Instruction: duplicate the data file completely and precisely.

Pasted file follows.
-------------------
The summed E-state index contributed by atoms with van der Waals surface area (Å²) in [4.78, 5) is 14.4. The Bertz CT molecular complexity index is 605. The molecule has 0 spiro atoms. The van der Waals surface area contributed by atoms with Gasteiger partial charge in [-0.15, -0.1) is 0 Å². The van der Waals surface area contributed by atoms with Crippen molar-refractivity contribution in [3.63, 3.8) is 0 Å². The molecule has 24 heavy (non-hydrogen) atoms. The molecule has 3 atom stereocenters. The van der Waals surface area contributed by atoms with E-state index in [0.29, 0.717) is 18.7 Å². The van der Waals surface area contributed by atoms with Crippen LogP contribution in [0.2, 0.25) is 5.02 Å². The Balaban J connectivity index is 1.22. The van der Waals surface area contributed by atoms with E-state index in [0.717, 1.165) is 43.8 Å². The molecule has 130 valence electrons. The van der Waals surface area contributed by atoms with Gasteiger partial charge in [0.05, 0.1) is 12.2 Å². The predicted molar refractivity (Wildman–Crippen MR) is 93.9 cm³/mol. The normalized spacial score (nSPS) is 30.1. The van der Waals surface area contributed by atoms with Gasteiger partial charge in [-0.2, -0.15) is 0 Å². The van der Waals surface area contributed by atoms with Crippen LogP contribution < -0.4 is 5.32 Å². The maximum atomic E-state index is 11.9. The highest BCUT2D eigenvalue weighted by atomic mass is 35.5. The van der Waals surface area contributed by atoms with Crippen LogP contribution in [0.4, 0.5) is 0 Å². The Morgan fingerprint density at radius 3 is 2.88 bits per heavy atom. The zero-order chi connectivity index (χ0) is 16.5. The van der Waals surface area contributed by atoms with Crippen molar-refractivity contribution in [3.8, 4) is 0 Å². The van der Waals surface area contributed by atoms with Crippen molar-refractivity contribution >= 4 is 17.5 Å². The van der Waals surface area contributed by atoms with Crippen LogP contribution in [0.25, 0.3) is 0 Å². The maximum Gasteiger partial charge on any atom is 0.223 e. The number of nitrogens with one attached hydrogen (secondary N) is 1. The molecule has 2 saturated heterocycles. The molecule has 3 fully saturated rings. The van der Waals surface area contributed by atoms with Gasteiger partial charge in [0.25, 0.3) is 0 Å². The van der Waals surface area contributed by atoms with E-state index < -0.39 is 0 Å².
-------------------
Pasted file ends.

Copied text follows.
The summed E-state index contributed by atoms with van der Waals surface area (Å²) in [4.78, 5) is 14.4. The Bertz CT molecular complexity index is 605. The molecule has 0 spiro atoms. The van der Waals surface area contributed by atoms with Gasteiger partial charge in [-0.15, -0.1) is 0 Å². The van der Waals surface area contributed by atoms with Crippen molar-refractivity contribution in [3.63, 3.8) is 0 Å². The molecule has 24 heavy (non-hydrogen) atoms. The molecule has 3 atom stereocenters. The van der Waals surface area contributed by atoms with E-state index in [0.29, 0.717) is 18.7 Å². The van der Waals surface area contributed by atoms with Crippen LogP contribution in [0.2, 0.25) is 5.02 Å². The Balaban J connectivity index is 1.22. The van der Waals surface area contributed by atoms with E-state index in [0.717, 1.165) is 43.8 Å². The molecule has 130 valence electrons. The van der Waals surface area contributed by atoms with Gasteiger partial charge in [0.05, 0.1) is 12.2 Å². The predicted molar refractivity (Wildman–Crippen MR) is 93.9 cm³/mol. The normalized spacial score (nSPS) is 30.1. The van der Waals surface area contributed by atoms with Gasteiger partial charge in [-0.2, -0.15) is 0 Å². The van der Waals surface area contributed by atoms with Crippen LogP contribution < -0.4 is 5.32 Å². The maximum atomic E-state index is 11.9. The highest BCUT2D eigenvalue weighted by atomic mass is 35.5. The van der Waals surface area contributed by atoms with Crippen LogP contribution in [0.4, 0.5) is 0 Å². The Morgan fingerprint density at radius 3 is 2.88 bits per heavy atom. The zero-order chi connectivity index (χ0) is 16.5. The van der Waals surface area contributed by atoms with Crippen molar-refractivity contribution in [3.8, 4) is 0 Å². The van der Waals surface area contributed by atoms with Crippen molar-refractivity contribution >= 4 is 17.5 Å². The van der Waals surface area contributed by atoms with Crippen LogP contribution in [0.25, 0.3) is 0 Å². The maximum Gasteiger partial charge on any atom is 0.223 e. The number of nitrogens with one attached hydrogen (secondary N) is 1. The molecule has 2 saturated heterocycles. The molecule has 3 fully saturated rings. The van der Waals surface area contributed by atoms with Gasteiger partial charge in [0.25, 0.3) is 0 Å². The van der Waals surface area contributed by atoms with E-state index < -0.39 is 0 Å².